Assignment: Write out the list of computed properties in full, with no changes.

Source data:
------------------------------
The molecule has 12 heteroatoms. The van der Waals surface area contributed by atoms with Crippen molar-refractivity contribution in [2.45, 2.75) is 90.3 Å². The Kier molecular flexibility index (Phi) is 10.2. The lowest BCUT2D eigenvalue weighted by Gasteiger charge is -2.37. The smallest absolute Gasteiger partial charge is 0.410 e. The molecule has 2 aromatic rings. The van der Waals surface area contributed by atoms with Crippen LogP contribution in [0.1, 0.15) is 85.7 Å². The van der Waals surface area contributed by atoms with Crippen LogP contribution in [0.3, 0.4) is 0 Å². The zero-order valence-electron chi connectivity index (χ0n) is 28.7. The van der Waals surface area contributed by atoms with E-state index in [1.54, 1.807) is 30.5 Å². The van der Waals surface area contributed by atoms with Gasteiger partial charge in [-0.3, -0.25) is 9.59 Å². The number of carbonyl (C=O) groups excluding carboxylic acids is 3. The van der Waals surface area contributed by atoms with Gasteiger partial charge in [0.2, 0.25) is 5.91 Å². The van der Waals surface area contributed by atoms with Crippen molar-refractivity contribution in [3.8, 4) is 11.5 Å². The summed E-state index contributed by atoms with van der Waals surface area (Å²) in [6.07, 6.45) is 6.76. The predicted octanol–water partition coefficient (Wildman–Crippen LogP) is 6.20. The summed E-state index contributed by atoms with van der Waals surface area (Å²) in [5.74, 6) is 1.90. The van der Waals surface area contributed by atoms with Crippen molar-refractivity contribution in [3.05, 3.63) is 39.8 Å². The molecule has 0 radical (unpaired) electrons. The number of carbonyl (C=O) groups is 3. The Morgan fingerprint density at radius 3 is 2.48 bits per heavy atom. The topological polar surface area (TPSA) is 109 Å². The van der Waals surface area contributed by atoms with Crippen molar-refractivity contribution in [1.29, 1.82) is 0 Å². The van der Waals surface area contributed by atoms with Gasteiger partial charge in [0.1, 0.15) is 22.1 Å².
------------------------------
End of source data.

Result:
The molecule has 12 heteroatoms. The van der Waals surface area contributed by atoms with Crippen molar-refractivity contribution in [2.45, 2.75) is 90.3 Å². The Kier molecular flexibility index (Phi) is 10.2. The lowest BCUT2D eigenvalue weighted by Gasteiger charge is -2.37. The smallest absolute Gasteiger partial charge is 0.410 e. The molecule has 2 aromatic rings. The van der Waals surface area contributed by atoms with Crippen LogP contribution in [0.1, 0.15) is 85.7 Å². The van der Waals surface area contributed by atoms with Crippen LogP contribution in [0.3, 0.4) is 0 Å². The zero-order valence-electron chi connectivity index (χ0n) is 28.7. The van der Waals surface area contributed by atoms with E-state index in [1.54, 1.807) is 30.5 Å². The van der Waals surface area contributed by atoms with Gasteiger partial charge in [-0.3, -0.25) is 9.59 Å². The number of carbonyl (C=O) groups excluding carboxylic acids is 3. The van der Waals surface area contributed by atoms with Gasteiger partial charge in [0.2, 0.25) is 5.91 Å². The van der Waals surface area contributed by atoms with Crippen molar-refractivity contribution in [3.8, 4) is 11.5 Å². The summed E-state index contributed by atoms with van der Waals surface area (Å²) in [6.07, 6.45) is 6.76. The predicted octanol–water partition coefficient (Wildman–Crippen LogP) is 6.20. The summed E-state index contributed by atoms with van der Waals surface area (Å²) in [5.74, 6) is 1.90. The van der Waals surface area contributed by atoms with Crippen molar-refractivity contribution in [3.05, 3.63) is 39.8 Å². The molecule has 0 radical (unpaired) electrons. The number of carbonyl (C=O) groups is 3. The Morgan fingerprint density at radius 3 is 2.48 bits per heavy atom. The topological polar surface area (TPSA) is 109 Å². The van der Waals surface area contributed by atoms with Crippen molar-refractivity contribution in [1.29, 1.82) is 0 Å². The van der Waals surface area contributed by atoms with Gasteiger partial charge in [0.1, 0.15) is 22.1 Å².